The Los Angeles City Council is considering whether and how to legalize sidewalk vending. Public hearings are being held to get residents’ viewpoints before a vending ordinance is drafted. LA Walks supports the legalization of sidewalk vending. We encourage everyone who cares about walking in LA to attend one of the two remaining vending hearings:
- Downtown LA. Thursday, 6/18 at 6 pm. 200 N. Spring Street, LA 90012
- South LA. thursday 6/25 ay 6 pm. 10950 S Central Ave, LA 90059
Here are some reasons why people who like to walk in LA should support a permit system for legal sidewalk vending:
1. Sidewalk vending makes LA more walkable. Walkable cities have a mix of uses and destinations, people out on the sidewalks at all hours, sights and smells and interactions to keep streets lively. Sidewalk vendors are destinations, gathering places, eyes on the street, colors and flavors all in one.
2. Legalizing vending helps ensure that everyone has a right to use our streets. Rebecca Solnit, in her book Wanderlust: a history of walking, reminds us that walking has long been a political act. Women, minorities and gays and lesbians have all had to struggle to gain the social right to walk out in public. Environmentalists. pedestrian groups and disability rights advocates had to campaign to gain ordinary people open space and infrastructure on which to walk/roll. Unions helped win time for people to stroll and recreate. Legalizing sidewalk vending is part of this legacy of expanding access to the city.
3. Vendors and pedestrians can share space on our sidewalks. LA Walks worked with The Los Angeles Street Vendor Campaign to recommend that vendors be required to locate so as to leave at least 5 feet for pedestrians to pass by. This exceeds federal ADA requirements.
4. The war on vending has long been linked to car dominance. LA banned sidewalk vending in major business districts starting in the 1930s and citywide in 1980. Vending on sidewalks was restricted partly to make space for pedestrians - after the city defined people as jaywalkers and kicked them out of roads. Banning vending drained life from city streets. The irony of eliminating sidewalk vending to make space for pedestrians, pointed out by Anastasia Loukaitou-Sideris and Renia Ehrenfeucht in their book Sidewalks: Conflict and negotiation over public space, is that removing vendors as ‘obstructions’ also removed one of the main reasons why people liked going outside and walking.
5. Immigrant vendors helped bring pedestrians back to Los Angeles streets. Sidewalk vending is the original tactical urbanism. When immigrants from Latin America started coming to Los Angeles in large numbers in the 1970s and 1980s, they brought with them life experience in cities where people used public space. By returning commerce to (and placing culture on) the sidewalks, vendors have brought people back to streets as or more effectively than most intentional street-changing designs, programs and policies. As the City moves to make walking safer and more convenient, it would be wrong to exclude these pioneers of a more walkable Los Angeles.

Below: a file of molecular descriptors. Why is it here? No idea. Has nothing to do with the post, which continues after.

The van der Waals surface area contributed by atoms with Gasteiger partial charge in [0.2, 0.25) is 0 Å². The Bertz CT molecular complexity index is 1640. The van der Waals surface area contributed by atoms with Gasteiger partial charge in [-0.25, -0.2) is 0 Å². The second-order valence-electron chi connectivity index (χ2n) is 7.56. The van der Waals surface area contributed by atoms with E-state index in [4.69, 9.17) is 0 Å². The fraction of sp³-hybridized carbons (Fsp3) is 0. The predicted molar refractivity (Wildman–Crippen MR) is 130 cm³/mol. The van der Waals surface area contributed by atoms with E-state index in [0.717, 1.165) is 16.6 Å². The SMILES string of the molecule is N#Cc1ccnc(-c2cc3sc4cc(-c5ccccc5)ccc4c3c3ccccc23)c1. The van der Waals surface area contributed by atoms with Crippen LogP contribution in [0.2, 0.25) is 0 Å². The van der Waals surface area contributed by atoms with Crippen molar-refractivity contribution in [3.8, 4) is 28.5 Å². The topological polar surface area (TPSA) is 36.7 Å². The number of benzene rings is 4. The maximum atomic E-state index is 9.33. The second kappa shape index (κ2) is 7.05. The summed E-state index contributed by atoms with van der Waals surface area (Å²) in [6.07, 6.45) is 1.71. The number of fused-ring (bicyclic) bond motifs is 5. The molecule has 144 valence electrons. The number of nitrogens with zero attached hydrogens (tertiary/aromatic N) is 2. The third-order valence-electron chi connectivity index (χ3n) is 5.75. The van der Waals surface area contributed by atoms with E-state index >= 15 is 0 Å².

6. Legal vending can help make LA a just and diverse place worth walking in. Walking is the most democratic form of transportation. People can walk (or roll in a wheelchair) even if they lack funds to own a vehicle or if they are too young to have a drivers license. Walking also exposes residents to each other. It fulfills one of the basic purposes of a city- which is bring people in contact with those different than themselves. As Los Angeles becomes an increasing costly place to live, legalizing vending can help ensure that low income residents can start a business and have a future in LA.
7. Vending is Los Angeles. What Roy Choi said when he introduced his Koji truck in 2008 applies to vending in general: it takes “everything about LA and put it into one bite.” I think we all know in our hearts that we can’t have ‘great streets’ in the City of Los Angeles without sidewalk vendors.
For more information on sidewalk vending in LA, visit http://streetvendorcampaign.blogspot.com/ or look for these book chapters by LA Walks’ Mark Vallianatos:
- “Compl(eat)ing the Streets: Legalizing Sidewalk Food Vending in Los Angeles,” in Incomplete Streets: processes, practices and possibilities. Routledge, 2015
- “A More Delicious City: how to legalize street food,” in The informal American City: beyond taco trucks and day labor, MIT Press, 2014.